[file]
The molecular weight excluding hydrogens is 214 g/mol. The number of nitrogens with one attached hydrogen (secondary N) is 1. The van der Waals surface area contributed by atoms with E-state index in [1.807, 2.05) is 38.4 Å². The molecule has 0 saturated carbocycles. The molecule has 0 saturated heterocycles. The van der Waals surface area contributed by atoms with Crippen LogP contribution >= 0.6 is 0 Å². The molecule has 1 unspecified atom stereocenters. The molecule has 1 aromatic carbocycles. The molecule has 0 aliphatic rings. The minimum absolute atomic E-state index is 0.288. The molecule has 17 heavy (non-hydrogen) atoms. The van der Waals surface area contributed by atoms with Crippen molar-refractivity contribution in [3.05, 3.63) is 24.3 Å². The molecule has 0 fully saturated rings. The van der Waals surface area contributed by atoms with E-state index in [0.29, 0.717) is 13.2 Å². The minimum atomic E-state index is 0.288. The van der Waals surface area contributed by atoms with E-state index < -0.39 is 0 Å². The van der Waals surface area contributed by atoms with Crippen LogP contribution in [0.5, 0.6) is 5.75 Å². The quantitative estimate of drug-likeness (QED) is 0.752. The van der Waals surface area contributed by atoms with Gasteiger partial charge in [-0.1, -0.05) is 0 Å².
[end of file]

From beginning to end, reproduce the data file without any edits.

The molecular weight excluding hydrogens is 214 g/mol. The number of nitrogens with one attached hydrogen (secondary N) is 1. The van der Waals surface area contributed by atoms with E-state index in [1.807, 2.05) is 38.4 Å². The molecule has 0 saturated carbocycles. The molecule has 0 saturated heterocycles. The van der Waals surface area contributed by atoms with Crippen LogP contribution >= 0.6 is 0 Å². The molecule has 1 unspecified atom stereocenters. The molecule has 1 aromatic carbocycles. The molecule has 0 aliphatic rings. The minimum absolute atomic E-state index is 0.288. The molecule has 17 heavy (non-hydrogen) atoms. The van der Waals surface area contributed by atoms with Crippen molar-refractivity contribution in [3.05, 3.63) is 24.3 Å². The molecule has 0 fully saturated rings. The van der Waals surface area contributed by atoms with E-state index in [0.29, 0.717) is 13.2 Å². The minimum atomic E-state index is 0.288. The van der Waals surface area contributed by atoms with E-state index < -0.39 is 0 Å². The van der Waals surface area contributed by atoms with Crippen LogP contribution in [0.5, 0.6) is 5.75 Å². The quantitative estimate of drug-likeness (QED) is 0.752. The van der Waals surface area contributed by atoms with Gasteiger partial charge in [-0.1, -0.05) is 0 Å².